MANILA, August 20, 2003 (STAR)  GOTCHA By Jarius Bondoc  - Expose a narcotics lord, itís often said in this profession, and the least youíd get are death threats. Write instead about follies of politicians and the most youíd get are nasty words. But what if you tackle "narcopolitics"?

Itís a Filipino coinage derived from terms like narcowars that US authorities supported against narcoterrorists in South America. Dwell on it and you get threats coupled with malicious lies. Thatís what I learned in recent years, when the phenomenon of narcopolitics sprang in the Philippines. At least Iím still alive.

So is my family, although life hasnít been a bed of roses ever since I started writing about how pols can use position and influence to profit from drugs. And the profits are huge, considering that narcotrade accounts for P250 billion a year.

So blinding is the glitter of drugs that narcopoliticians would have journalists killed for reporting on them. The cases are many. Iím luckier. But my wife and teenage daughter suffer sleepless nights from reading text messages about how my eyes would be plucked out by the angry senders. Or when they answer phonecalls from men who rattle off theirroutes to work or school and the plate numbers of the car or school van they ride.

The death threats reached feverish pitch in June-September 2001. Thatís about the same time the Senate inquired into the criminal activities of Ping Lacson. I wrote about narcopolitics, taking care to base all my columns on official documents, sworn statements and interviews.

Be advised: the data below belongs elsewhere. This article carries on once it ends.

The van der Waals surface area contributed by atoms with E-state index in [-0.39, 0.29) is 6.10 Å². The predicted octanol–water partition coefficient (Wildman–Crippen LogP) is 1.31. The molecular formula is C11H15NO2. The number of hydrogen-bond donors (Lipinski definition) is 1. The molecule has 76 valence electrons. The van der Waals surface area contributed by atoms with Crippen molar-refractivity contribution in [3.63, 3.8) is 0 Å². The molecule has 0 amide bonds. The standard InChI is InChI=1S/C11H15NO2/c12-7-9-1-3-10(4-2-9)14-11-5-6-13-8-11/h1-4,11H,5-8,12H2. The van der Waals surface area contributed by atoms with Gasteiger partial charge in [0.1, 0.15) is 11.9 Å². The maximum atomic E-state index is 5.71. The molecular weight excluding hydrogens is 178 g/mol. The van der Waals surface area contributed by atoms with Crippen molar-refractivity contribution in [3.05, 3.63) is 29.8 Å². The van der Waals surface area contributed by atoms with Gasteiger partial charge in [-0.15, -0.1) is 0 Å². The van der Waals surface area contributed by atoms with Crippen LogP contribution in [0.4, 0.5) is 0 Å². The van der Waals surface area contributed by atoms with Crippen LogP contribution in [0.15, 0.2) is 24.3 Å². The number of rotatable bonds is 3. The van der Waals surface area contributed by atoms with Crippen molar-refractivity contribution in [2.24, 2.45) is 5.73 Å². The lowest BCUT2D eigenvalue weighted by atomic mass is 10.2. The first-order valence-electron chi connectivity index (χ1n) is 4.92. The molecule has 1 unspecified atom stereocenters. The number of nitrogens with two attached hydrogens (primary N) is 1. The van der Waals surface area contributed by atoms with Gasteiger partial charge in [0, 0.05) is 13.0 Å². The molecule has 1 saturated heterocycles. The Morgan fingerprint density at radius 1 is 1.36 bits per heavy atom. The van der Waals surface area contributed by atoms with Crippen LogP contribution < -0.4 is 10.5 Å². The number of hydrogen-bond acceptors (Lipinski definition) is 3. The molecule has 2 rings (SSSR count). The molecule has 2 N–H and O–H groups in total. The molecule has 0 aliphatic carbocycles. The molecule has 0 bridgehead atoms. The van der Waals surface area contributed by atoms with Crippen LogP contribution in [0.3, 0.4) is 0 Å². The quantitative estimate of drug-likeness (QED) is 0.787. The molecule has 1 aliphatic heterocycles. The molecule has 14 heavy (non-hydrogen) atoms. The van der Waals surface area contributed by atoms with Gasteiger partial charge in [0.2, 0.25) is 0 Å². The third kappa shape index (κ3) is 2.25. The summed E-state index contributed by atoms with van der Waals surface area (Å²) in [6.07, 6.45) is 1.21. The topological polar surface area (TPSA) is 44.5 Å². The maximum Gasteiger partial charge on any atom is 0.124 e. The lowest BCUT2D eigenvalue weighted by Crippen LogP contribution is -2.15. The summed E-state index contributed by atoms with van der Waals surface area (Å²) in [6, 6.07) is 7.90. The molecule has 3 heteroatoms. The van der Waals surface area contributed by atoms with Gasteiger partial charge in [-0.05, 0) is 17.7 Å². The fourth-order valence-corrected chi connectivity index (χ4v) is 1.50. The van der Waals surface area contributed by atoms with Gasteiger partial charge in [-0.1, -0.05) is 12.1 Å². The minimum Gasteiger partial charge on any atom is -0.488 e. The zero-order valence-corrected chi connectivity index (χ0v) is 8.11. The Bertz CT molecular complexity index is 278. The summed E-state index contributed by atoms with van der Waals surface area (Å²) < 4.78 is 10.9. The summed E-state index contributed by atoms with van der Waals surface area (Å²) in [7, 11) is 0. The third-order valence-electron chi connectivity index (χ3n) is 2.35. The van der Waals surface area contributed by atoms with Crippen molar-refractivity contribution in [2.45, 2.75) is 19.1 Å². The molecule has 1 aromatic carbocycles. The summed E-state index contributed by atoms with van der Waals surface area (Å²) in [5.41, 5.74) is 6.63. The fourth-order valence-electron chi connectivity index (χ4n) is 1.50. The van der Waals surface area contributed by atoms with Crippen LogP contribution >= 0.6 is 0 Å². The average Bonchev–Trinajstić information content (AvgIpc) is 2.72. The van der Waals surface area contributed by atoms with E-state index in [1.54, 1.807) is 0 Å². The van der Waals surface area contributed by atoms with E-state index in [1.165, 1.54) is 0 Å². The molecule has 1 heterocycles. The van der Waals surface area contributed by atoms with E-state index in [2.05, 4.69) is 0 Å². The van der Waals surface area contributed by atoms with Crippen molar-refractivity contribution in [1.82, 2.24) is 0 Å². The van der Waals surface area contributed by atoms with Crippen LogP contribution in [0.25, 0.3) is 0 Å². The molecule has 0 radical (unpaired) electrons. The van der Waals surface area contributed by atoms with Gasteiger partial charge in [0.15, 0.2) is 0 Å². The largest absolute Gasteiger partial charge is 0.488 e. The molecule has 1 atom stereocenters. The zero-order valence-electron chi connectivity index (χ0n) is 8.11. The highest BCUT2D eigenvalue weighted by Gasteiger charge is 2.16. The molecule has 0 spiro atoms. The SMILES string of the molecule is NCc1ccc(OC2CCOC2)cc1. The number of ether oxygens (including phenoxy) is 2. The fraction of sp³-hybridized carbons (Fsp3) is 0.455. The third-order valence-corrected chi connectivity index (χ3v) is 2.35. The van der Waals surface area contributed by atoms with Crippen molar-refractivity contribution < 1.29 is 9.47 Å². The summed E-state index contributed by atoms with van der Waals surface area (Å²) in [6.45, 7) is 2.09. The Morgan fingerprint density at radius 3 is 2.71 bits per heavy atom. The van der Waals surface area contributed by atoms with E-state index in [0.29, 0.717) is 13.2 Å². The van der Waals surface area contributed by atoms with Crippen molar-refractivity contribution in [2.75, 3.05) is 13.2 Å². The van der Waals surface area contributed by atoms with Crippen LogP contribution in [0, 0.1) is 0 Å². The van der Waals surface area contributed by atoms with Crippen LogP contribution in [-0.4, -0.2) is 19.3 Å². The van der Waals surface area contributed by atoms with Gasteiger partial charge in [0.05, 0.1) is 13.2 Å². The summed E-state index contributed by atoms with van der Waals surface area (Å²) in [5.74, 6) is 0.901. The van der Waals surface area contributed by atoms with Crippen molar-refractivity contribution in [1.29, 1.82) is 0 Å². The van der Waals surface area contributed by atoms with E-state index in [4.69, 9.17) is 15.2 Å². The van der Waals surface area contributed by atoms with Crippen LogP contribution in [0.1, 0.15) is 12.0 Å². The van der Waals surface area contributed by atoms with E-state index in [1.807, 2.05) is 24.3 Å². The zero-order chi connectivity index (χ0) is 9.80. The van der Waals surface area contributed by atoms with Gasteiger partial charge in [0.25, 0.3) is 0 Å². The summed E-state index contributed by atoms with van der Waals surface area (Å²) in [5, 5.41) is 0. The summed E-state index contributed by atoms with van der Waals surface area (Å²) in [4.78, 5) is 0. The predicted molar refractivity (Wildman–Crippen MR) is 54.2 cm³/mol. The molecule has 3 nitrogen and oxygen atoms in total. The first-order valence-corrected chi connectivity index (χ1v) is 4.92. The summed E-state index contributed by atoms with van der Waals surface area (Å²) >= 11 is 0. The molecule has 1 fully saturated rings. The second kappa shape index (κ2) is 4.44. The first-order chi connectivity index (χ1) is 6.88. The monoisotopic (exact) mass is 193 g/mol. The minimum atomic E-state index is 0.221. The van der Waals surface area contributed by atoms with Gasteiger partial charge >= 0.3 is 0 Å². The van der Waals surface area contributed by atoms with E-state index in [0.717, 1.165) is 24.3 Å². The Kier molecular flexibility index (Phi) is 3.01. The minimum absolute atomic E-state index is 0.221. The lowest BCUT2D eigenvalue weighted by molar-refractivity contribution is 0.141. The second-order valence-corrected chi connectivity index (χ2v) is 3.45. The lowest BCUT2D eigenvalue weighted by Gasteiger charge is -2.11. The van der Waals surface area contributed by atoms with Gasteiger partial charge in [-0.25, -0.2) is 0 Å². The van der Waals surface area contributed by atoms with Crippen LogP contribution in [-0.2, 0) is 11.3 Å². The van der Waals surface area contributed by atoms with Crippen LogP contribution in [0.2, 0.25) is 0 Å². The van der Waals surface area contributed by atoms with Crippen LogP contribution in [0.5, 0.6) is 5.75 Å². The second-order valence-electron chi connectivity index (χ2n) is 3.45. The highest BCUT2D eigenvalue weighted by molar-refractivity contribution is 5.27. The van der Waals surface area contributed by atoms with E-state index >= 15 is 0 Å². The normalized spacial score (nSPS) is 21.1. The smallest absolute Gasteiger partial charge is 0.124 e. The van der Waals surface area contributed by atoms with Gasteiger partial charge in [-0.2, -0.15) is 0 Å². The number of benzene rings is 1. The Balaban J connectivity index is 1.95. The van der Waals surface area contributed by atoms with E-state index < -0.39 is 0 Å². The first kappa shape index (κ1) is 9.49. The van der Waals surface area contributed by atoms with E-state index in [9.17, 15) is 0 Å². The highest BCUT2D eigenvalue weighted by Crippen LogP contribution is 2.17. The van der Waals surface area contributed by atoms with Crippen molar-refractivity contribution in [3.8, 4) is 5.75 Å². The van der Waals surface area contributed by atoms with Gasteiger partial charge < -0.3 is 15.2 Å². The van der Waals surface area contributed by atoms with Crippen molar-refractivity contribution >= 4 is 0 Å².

Occasionally I wrote follow-ups: on the long-delayed release of the report on the Senate inquiry, the legal technicalities hounding the revived Kuratong Baleleng massacre case, Lacsonís court defeat by a woman he had slandered in California. All with the same diligence for official findings and testimonies.

The nasty text messages and calls kept coming. My wife and I contemplated sending our daughter for "adoption" by aunts in America. But she wouldnít hear anything of it.

Early last June a family friend of my wifeís who works as Lacsonís media consultant invited me to brunch. We recalled the fun old days when he and I organized several workshops on journalistic ethics. He asked if Iíd like to have a one-on-one with Lacson when the latter returns in July from a North American jaunt. Of course, Iíd want that. I asked him if the senator would take offense if I brought up the matter of death threats Ė at least to get it off my chest. He assured me that Lacson would be candid about everything.

The meeting never took place, through no fault of mine. Now I know why. All the while, Lacson was having my wife tailed, presumably me too.

The product of that surveillance he weaved into a privilege speech Monday against President Gloria Macapagalís spouse Miguel Arroyo. He claimed that several persons regularly visit the First Gentlemanís 8th-floor office at the LTA Building in Makati, bringing in or taking out cartons of cash. My wife, he claimed, was one of them. On interpellation by Sen. Robert Barbers, he said that could be why "parati niya akong binabanatan".